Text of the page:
Contrary to the character of the preceding text, homelessness is not a hypothetical problem. Some of our neighbors suffer its effects every day. Collected here are stories of several New Yorkers’ battles with homelessness that include how their lives improved after they became tenants in supportive housing.
– Alberto committed a robbery as a teen and spent five years in prison. Four days after he was released, he committed another crime so he could go back to prison, rather than being on the street. For the next 14 years, Alberto’s life would be dominated by homelessness and addiction. He was arrested at least 60 times, making frequent stops at Riker’s Island. In 2008, Alberto sobered up and began living in supportive housing run by the nonprofit Palladia. Since then, Alberto has trained in building maintenance and boiler repair, remained drug-free, and lived a healthy, safe life with Palladia.
– Jacqueline spent ten years with her son, Mark, shuttling between prisons, court hearings, interventions, and shelters as she struggled with drug addiction. In 2003, Jacqueline persuaded a judge to let her go into inpatient rehab and supportive housing rather than prison. Her supportive housing program, Sojourner House at Pathstone, helped Jacqueline move past her addiction. Her son Mark flourished, winning one scholarship to a prestigious all-boys high school, and then another to St. Lawrence University.
– As a young man, Jamie was diagnosed with schizophrenia. His mother, a New Yorker who emigrated from Barbados, was overwhelmed and felt unable to care for him. Jaime then became homeless, splitting time between shelters, hospitals, and the streets. In 2004, Jaime moved into the Institute for Community Living’s Myrtle and Lewis Residence. With help from the staff, he enrolled in support groups and rehabilitation training. He picked up a job, saved enough to move into his own apartment, and enrolled part-time at a local college.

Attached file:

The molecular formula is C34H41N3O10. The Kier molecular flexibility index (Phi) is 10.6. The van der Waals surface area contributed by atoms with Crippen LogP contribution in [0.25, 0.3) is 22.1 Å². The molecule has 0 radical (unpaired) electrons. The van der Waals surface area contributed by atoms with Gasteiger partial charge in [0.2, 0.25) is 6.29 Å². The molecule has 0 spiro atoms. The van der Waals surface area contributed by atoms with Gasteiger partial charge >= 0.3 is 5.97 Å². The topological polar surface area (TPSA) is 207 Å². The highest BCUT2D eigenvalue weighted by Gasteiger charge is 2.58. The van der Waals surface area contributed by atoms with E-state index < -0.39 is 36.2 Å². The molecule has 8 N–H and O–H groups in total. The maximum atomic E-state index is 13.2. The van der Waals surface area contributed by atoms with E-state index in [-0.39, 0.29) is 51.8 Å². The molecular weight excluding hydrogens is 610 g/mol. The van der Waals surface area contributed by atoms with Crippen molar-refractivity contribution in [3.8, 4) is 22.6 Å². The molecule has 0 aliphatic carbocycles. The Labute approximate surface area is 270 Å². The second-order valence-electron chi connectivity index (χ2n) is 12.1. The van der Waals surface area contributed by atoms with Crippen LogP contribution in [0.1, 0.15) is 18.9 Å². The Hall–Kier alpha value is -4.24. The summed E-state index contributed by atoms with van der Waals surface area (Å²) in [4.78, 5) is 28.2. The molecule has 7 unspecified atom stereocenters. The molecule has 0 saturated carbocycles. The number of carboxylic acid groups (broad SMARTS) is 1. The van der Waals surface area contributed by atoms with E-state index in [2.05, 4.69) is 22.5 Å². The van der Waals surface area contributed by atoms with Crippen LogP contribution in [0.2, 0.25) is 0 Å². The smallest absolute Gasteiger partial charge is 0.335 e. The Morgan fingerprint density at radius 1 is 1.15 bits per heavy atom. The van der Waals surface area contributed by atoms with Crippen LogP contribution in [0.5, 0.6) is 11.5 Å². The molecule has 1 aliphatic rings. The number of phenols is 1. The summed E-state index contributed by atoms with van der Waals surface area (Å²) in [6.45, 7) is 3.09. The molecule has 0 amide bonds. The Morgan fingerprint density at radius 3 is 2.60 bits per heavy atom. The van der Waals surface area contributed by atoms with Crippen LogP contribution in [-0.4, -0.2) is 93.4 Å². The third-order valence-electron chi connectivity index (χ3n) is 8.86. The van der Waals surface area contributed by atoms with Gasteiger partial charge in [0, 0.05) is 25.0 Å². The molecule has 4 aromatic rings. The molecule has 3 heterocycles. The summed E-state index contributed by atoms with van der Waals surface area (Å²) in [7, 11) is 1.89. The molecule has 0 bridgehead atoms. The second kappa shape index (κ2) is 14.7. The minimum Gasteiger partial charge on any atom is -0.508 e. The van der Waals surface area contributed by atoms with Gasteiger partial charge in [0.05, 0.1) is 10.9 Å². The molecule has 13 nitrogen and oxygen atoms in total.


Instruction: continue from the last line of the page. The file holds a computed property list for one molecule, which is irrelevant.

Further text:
Supportive housing programs do good work for the people and nonprofits of New York. They help individuals with seemingly intractable problems achieve a higher quality of life. Their services address the root cause behind the needs of chronic service users in many different areas. Supportive housing programs strengthen the entire nonprofit sector by resolving the problems of chronic service users.
To learn more, Ted Houghton, executive director of Supportive Housing Network of New York, was on our radio show Human Services News and Views on June 19th, WVOX 1460 AM. You can listen online here: http://www.humanservicescouncil.org/podcasts.php
Contributed by Zack Manley of the Human Services Council.
 City Government Evaluation of the NY/NY III Supportive Housing, p. 2 http://shnny.org/images/uploads/NY-NY-III-Interim-Report.pdf
 Supportive Housing Network, Tenant Profiles, http://shnny.org/learn-more/real-stories/albertos-story/